again into its components parallel to AB and AD. Thus 
we have a force of 1 Ib. along EC, and a force of 2 Ibs. 
acting at E parallel to AB. There is also a force of 3 Ibs. 
along CB. Thus on the whole we have a force of 2 Ibs. 
along JEB, and also a force of 2 Ibs. at E parallel to AB. 

Hence the resultant of all the forces is V(^ + 4) Ibs., 
that is 2 v/2 Ibs. ; and its direction passes through E, and 
makes an angle of 45 with EB. 

(2) ABCD is a parallelogram; forces represented in 
magnitude and situation by AB, J3C, and CD act on a 
body : required the resultant of the forces. 

The forces AB and BC may be supposed to act at B. 
Produce AB to E, so that BE=AB. Then the forces 
AB and BC may also be represented by BE and BC; 
and their resultant will be represented by BF, the 
diagonal of the parallelogram BEFC. 



ACTING ON A PARTICLE. 29 

The force represented by CD may also be represented 
by FC which is equal to CD. Thus the three given forces 




are reduced to the two BF and FC, which may be sup- 
posed to act at F. 

Produce BF to (7, so that FG=BF. Then we require 
the resultant of forces represented by FG and FC. 

Produce EF to 77, so that FH=EF; join HG and CH. 
Then, by Geometry, CFGH is a parallelogram; and FH 
represents the resultant of FG and FC. 

Thus finally the resultant of the forces AB, BC, and 
CD is represented in magnitude and in situation by FH. 

This example deserves the attention of a beginner. We 
shewed that BF is the resultant of AB and BC. Begin- 
ners are very apt to say that BD is the resultant of AB 
and BC; this is wrong : BD is the resultant of BA and 
BC, but not of AB and BC. Or beginners sometimes say 
that AC is the resultant of AB and BC; this is wrong. 
AC is the resultant of AB and .4Z>, but not of AB and 5(7. 
Again, beginners sometimes say that the forces AB and 
CD being equal and opposite balance each other ; this is 
wrong : the forces would balance if they acted in the same 
straight line, but they do not so act. 

"We may observe that BFHC is a parallelogram ; and 
that FH is equal to BC. 



30 EXAMPLES. III. 



EXAMPLES. III.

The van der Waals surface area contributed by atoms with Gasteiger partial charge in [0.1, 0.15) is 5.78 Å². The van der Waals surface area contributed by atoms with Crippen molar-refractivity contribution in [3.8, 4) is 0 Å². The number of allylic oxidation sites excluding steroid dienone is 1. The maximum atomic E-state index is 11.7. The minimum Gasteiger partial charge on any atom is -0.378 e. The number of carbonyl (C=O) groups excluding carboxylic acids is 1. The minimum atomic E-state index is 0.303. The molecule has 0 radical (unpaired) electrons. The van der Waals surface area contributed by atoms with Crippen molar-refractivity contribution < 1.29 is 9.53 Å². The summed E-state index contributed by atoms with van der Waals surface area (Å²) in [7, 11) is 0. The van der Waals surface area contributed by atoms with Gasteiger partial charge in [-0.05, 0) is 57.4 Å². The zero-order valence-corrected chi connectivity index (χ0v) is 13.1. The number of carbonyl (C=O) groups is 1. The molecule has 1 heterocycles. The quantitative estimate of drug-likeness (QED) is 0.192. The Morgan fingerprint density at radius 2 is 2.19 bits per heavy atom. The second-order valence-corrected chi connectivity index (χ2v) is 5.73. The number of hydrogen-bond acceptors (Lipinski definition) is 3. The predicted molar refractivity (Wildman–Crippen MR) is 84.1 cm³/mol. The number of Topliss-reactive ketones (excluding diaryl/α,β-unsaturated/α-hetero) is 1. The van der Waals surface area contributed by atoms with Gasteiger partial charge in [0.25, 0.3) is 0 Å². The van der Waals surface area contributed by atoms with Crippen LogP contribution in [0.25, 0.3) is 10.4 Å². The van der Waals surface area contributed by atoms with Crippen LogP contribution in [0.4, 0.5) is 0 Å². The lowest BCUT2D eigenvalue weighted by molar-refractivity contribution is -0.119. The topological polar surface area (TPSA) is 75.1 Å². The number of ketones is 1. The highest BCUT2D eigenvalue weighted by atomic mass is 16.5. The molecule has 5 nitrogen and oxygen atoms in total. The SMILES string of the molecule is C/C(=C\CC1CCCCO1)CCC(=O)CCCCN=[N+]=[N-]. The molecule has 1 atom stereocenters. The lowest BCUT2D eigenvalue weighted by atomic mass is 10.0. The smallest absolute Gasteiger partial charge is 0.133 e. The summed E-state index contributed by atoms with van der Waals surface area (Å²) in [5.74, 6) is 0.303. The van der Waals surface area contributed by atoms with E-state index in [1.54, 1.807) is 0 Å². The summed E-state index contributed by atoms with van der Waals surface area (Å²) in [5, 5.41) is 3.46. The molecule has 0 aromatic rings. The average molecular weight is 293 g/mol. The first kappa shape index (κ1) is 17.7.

1. If three forces represented by the numbers 1, 2, 3 
acting in one plane keep a particle at rest, shew that they 
must all act in the same straight line. 

2. Three forces represented by the numbers 1, 2, 3 act 
on a particle in directions parallel to the sides of an equi- 
lateral triangle taken in order : determine their resultant. 

3. Can a particle be kept at rest by three forces whose 
magnitudes are as the numbers 3, 4, and 7 1 

4. Three forces act at a point parallel to the sides of a 
triangle, taken in order, and are inversely as the perpen- 
diculars from the angular points of the triangle, on the 
sides parallel to which the forces act respectively: shew 
that the forces are in equilibrium. 

5. A weight of 25 Ibs. hangs at rest, attached to the 
ends of two strings, the lengths of which are 3 and 4 feet, 
and the other ends of the strings are fastened at two points 
in a horizontal line distant 5 feet from each other : find the 
tension of each string. 

6. Three forces acting at a point are in equilibrium ; 
the greatest force is 5 Ibs., and the least force is 3 Ibs., and 
the angle between two of the forces is a right angle : find 
the other force. 

7. Two equal forces act at a certain angle on a par- 
ticle, and have a certain resultant; also if the direction 
of one of the forces be reversed, and its magnitude be 
doubled, the resultant is of the same magnitude as before : 
shew that the resultant of these two resultants is equal to 
each of them. 

8. Two equal forces act at a certain angle on a particle, 
and have a certain resultant ; also if the direction of one of 
the forces be reversed, and its magnitude be doubled, the 
resultant is of the same magnitude as before : shew that 
the two equal forces are inclined at an angle of 60. 



EXAMPLES. III. 31 

9. AOB and COD are chords of a circle which in- 
tersect at right angles at ; forces are represented in 
magnitude and direction by OA, OB, OC, OD: shew that 
their resultant is represented in direction by the straight 
line which joins to the centre of the circle, and in magni- 
tude by twice this straight line. 

10. Eight points are taken on the circumference of a 
circle at equal distances, and from one of the points straight 
lines are drawn to the rest : if these straight lines represent 
forces acting at the point, shew that the direction of the 
resultant coincides with the diameter through the point, 
and that its magnitude is four times that diameter. 

11. The circumference of a circle is divided into a 
given even number of equal parts, and from one of the 
points of division straight lines are drawn to the rest: 
shew that the direction of the resultant coincides with the 
diameter through the point. 

12. Forces of 3, 4, 5, 61bs. respectively act along the 
straight lines drawn from the centre of a square to the 
angular points taken in order : find their resultant.